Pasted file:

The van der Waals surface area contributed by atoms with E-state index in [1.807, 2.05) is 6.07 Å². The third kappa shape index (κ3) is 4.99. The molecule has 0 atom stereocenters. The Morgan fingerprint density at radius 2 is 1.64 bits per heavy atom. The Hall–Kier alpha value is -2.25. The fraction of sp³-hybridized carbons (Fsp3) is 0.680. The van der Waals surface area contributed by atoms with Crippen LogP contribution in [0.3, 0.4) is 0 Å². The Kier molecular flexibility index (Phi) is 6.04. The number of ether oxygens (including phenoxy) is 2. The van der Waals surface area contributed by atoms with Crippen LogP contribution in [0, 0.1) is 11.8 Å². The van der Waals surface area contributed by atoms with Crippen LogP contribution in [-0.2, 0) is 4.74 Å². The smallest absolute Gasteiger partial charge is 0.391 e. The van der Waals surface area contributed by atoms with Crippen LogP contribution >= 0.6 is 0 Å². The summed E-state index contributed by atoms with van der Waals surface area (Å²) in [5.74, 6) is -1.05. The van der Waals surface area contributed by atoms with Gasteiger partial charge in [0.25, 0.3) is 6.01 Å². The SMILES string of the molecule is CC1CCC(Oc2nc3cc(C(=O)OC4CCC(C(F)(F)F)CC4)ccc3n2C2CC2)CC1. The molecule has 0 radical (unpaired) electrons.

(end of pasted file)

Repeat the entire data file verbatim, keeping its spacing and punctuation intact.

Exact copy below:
The van der Waals surface area contributed by atoms with E-state index in [1.807, 2.05) is 6.07 Å². The third kappa shape index (κ3) is 4.99. The molecule has 0 atom stereocenters. The Morgan fingerprint density at radius 2 is 1.64 bits per heavy atom. The Hall–Kier alpha value is -2.25. The fraction of sp³-hybridized carbons (Fsp3) is 0.680. The van der Waals surface area contributed by atoms with Crippen LogP contribution in [0.3, 0.4) is 0 Å². The Kier molecular flexibility index (Phi) is 6.04. The number of ether oxygens (including phenoxy) is 2. The van der Waals surface area contributed by atoms with Crippen LogP contribution in [0, 0.1) is 11.8 Å². The van der Waals surface area contributed by atoms with Crippen LogP contribution in [-0.2, 0) is 4.74 Å². The smallest absolute Gasteiger partial charge is 0.391 e. The van der Waals surface area contributed by atoms with Crippen LogP contribution >= 0.6 is 0 Å². The summed E-state index contributed by atoms with van der Waals surface area (Å²) in [5.74, 6) is -1.05. The van der Waals surface area contributed by atoms with Gasteiger partial charge in [0.25, 0.3) is 6.01 Å². The SMILES string of the molecule is CC1CCC(Oc2nc3cc(C(=O)OC4CCC(C(F)(F)F)CC4)ccc3n2C2CC2)CC1. The molecule has 0 radical (unpaired) electrons.